The massive growth of sports videos has resulted in a need for automatic generation of sports highlights that are comparable in quality to the hand-edited highlights produced by broadcasters such as ESPN. Unlike previous works that mostly use audio-visual cues derived from the video, we propose an approach that additionally leverages contextual cues derived from the environment that the game is being played in. The contextual cues provide information about the excitement levels in the game, which can be ranked and selected to automatically produce high-quality basketball highlights. We introduce a new dataset of 25 NCAA games along with their play-by-play stats and the ground-truth excitement data for each basket. We explore the informativeness of five different cues derived from the video and from the environment through user studies. Our experiments show that for our study participants, the highlights produced by our system are comparable to the ones produced by ESPN for the same games.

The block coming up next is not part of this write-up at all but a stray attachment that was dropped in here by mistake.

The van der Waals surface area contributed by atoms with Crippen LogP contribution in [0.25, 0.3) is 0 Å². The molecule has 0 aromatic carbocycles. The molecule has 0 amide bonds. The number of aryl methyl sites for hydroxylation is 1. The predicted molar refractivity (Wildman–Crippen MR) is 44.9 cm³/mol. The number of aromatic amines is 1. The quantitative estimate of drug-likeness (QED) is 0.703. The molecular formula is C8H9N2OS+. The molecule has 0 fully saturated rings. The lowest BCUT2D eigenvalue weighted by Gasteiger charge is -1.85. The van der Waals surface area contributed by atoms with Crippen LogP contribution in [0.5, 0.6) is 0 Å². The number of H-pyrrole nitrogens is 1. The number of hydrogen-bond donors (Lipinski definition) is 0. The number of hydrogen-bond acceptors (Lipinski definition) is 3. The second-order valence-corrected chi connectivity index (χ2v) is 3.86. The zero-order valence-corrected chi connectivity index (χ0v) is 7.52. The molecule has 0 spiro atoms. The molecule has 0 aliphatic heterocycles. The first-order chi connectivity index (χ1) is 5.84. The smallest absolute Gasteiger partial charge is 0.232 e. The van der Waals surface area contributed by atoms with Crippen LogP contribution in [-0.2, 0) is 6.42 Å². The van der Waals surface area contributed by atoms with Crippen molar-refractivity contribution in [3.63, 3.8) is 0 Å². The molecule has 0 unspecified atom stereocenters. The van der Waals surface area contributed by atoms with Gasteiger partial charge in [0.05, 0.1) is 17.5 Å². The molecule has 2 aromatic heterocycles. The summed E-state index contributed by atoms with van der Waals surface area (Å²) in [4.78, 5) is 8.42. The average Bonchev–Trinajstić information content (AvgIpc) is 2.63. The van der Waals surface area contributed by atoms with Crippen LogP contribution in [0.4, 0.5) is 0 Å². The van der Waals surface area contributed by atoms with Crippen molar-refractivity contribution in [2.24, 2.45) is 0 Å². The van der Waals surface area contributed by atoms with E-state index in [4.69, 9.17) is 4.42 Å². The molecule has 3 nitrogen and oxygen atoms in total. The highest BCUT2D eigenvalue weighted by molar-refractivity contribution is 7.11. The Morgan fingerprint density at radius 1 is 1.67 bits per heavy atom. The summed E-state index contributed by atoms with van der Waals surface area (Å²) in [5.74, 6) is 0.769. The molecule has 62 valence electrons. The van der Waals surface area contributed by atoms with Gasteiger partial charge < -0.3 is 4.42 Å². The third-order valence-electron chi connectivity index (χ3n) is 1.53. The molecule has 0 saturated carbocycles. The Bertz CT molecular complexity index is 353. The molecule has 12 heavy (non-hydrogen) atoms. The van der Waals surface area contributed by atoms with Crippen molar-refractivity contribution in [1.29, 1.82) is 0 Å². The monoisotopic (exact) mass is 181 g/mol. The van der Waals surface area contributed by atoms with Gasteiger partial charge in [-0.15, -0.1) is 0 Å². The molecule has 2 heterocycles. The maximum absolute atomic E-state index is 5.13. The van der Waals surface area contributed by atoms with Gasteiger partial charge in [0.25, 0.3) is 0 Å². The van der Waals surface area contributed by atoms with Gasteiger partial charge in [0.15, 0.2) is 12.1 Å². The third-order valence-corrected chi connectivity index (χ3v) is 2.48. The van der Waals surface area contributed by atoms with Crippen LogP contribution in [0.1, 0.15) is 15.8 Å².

Tags: , , , | Categories: ACM MM, Caroline Pantofaru, Computational Photography and Video, Computer Vision, Papers, Sports Visualization, Vinay Bettadapura | Date: October 18th, 2016 | By: Irfan Essa |

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Announcing the new Interdisciplinary Research Center for Machine Learning at Georgia Tech (ML@GT)

Announcement from Georgia Tech’s College of Computing about a new Interdisciplinary Research Center for Machine Learning (ML@GT) that I will be serving as the Inaugural Director for.ML@GT

Machine Learning @ Georgia Tech Based in the College of Computing, ML@GT represents all of Georgia Tech. It is tasked with pushing forward the ability for computers to learn from observations and data. As one of the fastest growing research areas in computing, machine learning spans many disciplines that use data to discover scientific principles, infer patterns, and extract meaningful knowledge.